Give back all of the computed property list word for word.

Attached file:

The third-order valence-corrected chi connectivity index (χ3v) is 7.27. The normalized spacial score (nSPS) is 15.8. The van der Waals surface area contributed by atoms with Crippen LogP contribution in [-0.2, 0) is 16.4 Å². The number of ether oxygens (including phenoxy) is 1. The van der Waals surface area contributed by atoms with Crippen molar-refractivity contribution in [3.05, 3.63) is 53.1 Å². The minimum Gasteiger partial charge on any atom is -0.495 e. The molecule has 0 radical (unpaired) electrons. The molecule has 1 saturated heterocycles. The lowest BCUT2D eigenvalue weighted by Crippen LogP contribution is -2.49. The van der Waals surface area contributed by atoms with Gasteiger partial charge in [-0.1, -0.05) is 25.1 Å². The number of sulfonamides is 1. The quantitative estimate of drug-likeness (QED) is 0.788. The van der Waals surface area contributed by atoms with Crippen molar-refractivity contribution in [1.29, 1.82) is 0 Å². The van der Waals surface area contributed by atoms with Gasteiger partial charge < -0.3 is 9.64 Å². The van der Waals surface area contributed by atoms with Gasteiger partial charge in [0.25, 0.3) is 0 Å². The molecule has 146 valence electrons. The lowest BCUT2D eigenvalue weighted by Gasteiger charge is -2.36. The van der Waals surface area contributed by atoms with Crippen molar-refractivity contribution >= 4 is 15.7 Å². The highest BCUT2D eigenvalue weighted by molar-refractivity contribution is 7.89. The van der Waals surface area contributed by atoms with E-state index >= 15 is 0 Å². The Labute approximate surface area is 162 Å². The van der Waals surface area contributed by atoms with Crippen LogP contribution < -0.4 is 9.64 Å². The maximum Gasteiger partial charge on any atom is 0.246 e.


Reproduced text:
The third-order valence-corrected chi connectivity index (χ3v) is 7.27. The normalized spacial score (nSPS) is 15.8. The van der Waals surface area contributed by atoms with Crippen LogP contribution in [-0.2, 0) is 16.4 Å². The number of ether oxygens (including phenoxy) is 1. The van der Waals surface area contributed by atoms with Crippen molar-refractivity contribution in [3.05, 3.63) is 53.1 Å². The minimum Gasteiger partial charge on any atom is -0.495 e. The molecule has 0 radical (unpaired) electrons. The molecule has 1 saturated heterocycles. The lowest BCUT2D eigenvalue weighted by Crippen LogP contribution is -2.49. The van der Waals surface area contributed by atoms with Gasteiger partial charge in [-0.1, -0.05) is 25.1 Å². The number of sulfonamides is 1. The quantitative estimate of drug-likeness (QED) is 0.788. The van der Waals surface area contributed by atoms with Crippen molar-refractivity contribution in [1.29, 1.82) is 0 Å². The van der Waals surface area contributed by atoms with Gasteiger partial charge < -0.3 is 9.64 Å². The van der Waals surface area contributed by atoms with Gasteiger partial charge in [0.25, 0.3) is 0 Å². The molecule has 146 valence electrons. The lowest BCUT2D eigenvalue weighted by Gasteiger charge is -2.36. The van der Waals surface area contributed by atoms with Crippen molar-refractivity contribution >= 4 is 15.7 Å². The highest BCUT2D eigenvalue weighted by molar-refractivity contribution is 7.89. The van der Waals surface area contributed by atoms with E-state index >= 15 is 0 Å². The Labute approximate surface area is 162 Å². The van der Waals surface area contributed by atoms with Crippen LogP contribution < -0.4 is 9.64 Å². The maximum Gasteiger partial charge on any atom is 0.246 e.